The organists who don’t enroll in either of these two choirs often enroll in Musical Union, which requires no audition. Musical Union is an incredible opportunity, because they perform huge masterworks, often in collaboration with orchestra. Community members are also welcome to join the ensemble, which brings an even greater number of voices to the choir. They also rehearse only once a week, so it works great for students who already have a very busy schedule.
Master's Program & Studying Multiple Subjects: One thing that makes the organ department at Oberlin incredibly unique is the fact that the school offers a master's program in Historical Performance. This is the only master’s degree the school offers! Better yet? Students enrolled can complete their bachelor’s AND their master’s in a total of five years! Every organist in our department is doing something unique. Most of the organ students choose to study a secondary keyboard instrument as well, such as harpsichord. Master's student Albert Bellefeuille studies all different types of keyboard instruments: organ, harpsichord, fortepiano, and clavichord. When I first came here, I could not believe that the school has all of these! One of our other organ majors, Matthew Bickett, is enrolled in the historical performance master's program, but is also double-degree in religion! Several students graduate without continuing on to the master's at Oberlin, which is also completely acceptable.
Organ Department Instagram: I did say something about departmental unity, didn’t I? The Organ Pump instagram is just one example of this. Shared by several members of the department, it is a place for us to share our own amusingly strange world and publish practically pointless content. Follow us at oberlin.organ.pump!
Diversity: Oberlin’s organ department remains strong in its diversity: from Avon Lake, Ohio, to San Francisco, California, to Holland to Armenia to South Korea… we come from all over! It’s not uncommon for our undergraduate organists to be 18, 19, 20, 28, or in their 40s! Just like its diversity in people, the organ instruction definitely promotes a diversity in skill. Organists are required to study and perform music from various contrasting eras (and our different concert organs allow us to do this)! The organ is an especially unique instrument due to its strong historical roots.
Having access to a liberal arts college which offers European history classes, art history classes, religion classes, and so much more allows organists to explore other subjects that are integral within their own art! Oberlin offers so many specialized music history classes, whether it be American Music, Music in the Tudor Era, Romantic Music History, The Music of Beethoven, and everything in between. There are many courses that organists can take at this school to inform their own musical knowledge, and I believe we are truly fortunate at this school to have the opportunity to develop such a well-rounded skill set.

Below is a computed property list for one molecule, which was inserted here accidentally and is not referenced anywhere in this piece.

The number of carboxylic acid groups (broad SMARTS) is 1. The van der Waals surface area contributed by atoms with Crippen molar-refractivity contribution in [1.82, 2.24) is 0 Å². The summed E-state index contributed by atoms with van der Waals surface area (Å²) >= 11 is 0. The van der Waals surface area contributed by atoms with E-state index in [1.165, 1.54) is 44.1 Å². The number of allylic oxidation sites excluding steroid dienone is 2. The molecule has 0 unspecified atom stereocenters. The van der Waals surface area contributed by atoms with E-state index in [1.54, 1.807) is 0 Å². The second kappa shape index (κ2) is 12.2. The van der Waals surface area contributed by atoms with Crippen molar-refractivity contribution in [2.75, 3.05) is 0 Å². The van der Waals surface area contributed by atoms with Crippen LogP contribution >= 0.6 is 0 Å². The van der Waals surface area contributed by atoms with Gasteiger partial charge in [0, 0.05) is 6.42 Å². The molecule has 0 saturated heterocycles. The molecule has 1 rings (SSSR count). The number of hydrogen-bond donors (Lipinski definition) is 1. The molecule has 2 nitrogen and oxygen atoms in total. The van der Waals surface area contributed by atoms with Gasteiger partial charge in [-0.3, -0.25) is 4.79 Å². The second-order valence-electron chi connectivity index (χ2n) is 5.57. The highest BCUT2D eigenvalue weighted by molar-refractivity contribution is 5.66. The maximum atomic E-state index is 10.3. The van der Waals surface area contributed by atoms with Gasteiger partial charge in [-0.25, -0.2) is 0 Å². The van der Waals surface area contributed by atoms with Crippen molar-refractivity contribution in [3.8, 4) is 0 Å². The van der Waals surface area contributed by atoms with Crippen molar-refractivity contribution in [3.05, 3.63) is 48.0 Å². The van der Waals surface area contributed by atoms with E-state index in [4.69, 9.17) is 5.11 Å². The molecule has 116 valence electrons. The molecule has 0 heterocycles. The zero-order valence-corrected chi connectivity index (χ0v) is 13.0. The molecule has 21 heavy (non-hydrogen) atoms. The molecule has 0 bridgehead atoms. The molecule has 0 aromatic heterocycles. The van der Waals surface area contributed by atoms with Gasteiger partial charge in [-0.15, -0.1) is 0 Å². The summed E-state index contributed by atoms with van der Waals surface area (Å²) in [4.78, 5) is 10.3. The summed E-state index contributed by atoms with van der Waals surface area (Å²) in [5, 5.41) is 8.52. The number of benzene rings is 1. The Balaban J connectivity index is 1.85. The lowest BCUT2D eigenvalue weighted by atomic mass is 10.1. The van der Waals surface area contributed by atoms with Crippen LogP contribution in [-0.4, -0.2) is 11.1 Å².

Memorizing Music: It isn’t all fun and games, though. Like all other conservatory students, organists have to play in a departmental recital during their freshman and sophomore years, and then give a junior and senior recital (well, I guess this should be fun and games)! Excluding their senior recital, they are expected to play all other performances memorized. Now, I grew up learning music from memory at the piano, but I do believe it is quite a bit more difficult to memorize music at the organ when there is all that footwork going on. However, I do believe that memorizing music brings one closer to it. It becomes a part of oneself: something that they truly own and know so deeply.
I’m realizing this has been an incredibly long post. I suppose I just have many positive things to say about the general dynamic of this department. It is easy to get stuck in the things that we don't like about a school, a department, or a course. It is also easy to take certain privileges for granted as time passes and as they become more and more routine. I realize, as I look back at the time that I’ve been a member of this department, that my experience would have never been the same here without the support of such wonderful students, access to such amazing instruments, and the individualized and encouraging instruction I’ve gotten from my amazing professor, Dr. Jonathan Moyer. When I started off as an eager beginning organist, I would have never expected to be playing the music that I am working on now: at least not for the next 15 years! Yet, Professor Moyer has helped me to get to this point and has had faith in me from the beginning. I don’t know if I would have even started studying the organ at any other school. Would I have gotten that opportunity? I will never know. What I do know is that my experience in the organ department here has changed the course of my life, and I am so excited to ride that course.
Similar Blog Entries
March 9, 2023
Ensembles and Improvisation
March 6, 2023
Winter Term: A Reflection (Pt. 2)
January 25, 2023
Leave a Comment